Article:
Editorial Integrity Matters More Than Ever Today
“Separation of church and state” in the trade media has always been a great editorial tradition. In other words, news and other editorial information are published based upon merits and not influential advertisers.
My first writer was previously the editor of “Circuits Manufacturing Magazine,” an electronics trade publication that was quite popular back in 1977. He told me about a major Fortune 500 company that threatened to “pull their advertising” unless one of their articles got placed in the magazine. Well, he didn’t knuckle under, didn’t run the article, and the company did pull their ads briefly. That was a victory for the magazine’s editorial integrity. Those were the good old days!
In 2011 one of my clients told me that he bought his way onto the front cover of a major trade publication. I was disheartened by that revelation because it hurts me too. Actually, it hurts everyone. His product was on the front cover as a result of purchasing an advertisement in the magazine and they threw in a “freebie.” Wow, a front cover freebie! Think about it, if I revealed the publication’s name, would you respect the value of their news? I don’t believe so!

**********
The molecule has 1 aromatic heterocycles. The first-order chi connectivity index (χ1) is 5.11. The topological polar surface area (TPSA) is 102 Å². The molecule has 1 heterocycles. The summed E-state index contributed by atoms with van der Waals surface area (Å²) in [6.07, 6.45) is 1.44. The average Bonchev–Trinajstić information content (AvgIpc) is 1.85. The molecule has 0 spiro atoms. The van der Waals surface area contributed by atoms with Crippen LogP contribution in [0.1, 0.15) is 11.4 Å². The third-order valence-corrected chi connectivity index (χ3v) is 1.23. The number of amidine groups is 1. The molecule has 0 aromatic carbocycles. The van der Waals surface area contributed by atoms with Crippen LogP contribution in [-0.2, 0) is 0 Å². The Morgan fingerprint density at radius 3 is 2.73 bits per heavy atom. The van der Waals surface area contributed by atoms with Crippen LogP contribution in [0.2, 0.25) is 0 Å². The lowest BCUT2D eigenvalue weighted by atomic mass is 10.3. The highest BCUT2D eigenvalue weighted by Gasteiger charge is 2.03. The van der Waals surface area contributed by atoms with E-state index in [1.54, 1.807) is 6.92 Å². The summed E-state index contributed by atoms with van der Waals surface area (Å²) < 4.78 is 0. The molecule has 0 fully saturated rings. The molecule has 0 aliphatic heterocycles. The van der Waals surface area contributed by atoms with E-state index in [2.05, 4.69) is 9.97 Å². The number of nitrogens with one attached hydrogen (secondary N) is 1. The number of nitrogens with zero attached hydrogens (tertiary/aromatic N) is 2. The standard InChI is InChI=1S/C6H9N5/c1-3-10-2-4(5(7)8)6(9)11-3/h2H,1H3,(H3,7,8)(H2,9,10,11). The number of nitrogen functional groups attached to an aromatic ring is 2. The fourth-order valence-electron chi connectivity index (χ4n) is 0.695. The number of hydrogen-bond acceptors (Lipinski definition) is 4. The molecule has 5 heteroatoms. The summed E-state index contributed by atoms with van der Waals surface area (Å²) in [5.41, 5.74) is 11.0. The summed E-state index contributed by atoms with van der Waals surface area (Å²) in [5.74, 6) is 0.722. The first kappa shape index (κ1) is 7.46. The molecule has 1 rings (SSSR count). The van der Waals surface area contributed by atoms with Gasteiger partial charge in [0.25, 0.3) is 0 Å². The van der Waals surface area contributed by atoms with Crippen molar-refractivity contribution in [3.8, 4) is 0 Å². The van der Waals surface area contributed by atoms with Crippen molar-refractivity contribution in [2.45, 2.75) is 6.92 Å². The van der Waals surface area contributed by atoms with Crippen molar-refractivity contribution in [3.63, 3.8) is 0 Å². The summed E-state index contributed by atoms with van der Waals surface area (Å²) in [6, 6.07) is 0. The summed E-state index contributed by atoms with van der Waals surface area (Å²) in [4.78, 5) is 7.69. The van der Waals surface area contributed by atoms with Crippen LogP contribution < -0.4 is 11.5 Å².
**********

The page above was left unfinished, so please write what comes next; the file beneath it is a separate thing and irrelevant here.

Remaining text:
Venmark International has had hundreds of products published on the front covers of leading industrial, scientific, and technical magazines and websites since 1977 and we’ve always taken pride in the fact that our clients’ products were selected because our product news releases were “informative, well-prepared and credible.” Editors could easily decide the relevance to their readership. We certainly have never bought advertising.
I’ve been through several economic cycles during 35 years in business, I understand survival during tough economic times and I realize the media’s need to support their advertisers. However, the great irony is that objective news improves the editorial product and, therefore, the value to advertisers. A classic example is The Wall Street Journal. A company is not going to buy their way into The Wall Street Journal and because of the Journal’s impeccable reputation, you can literally “bank on” the Journal.
Hopefully, in 2012 more editors and publishers will return to supporting their readers rather than their advertisers by employing the “separation of church and state” tradition. With all of the media outlets, in-print and online, editorial integrity matters more than ever today.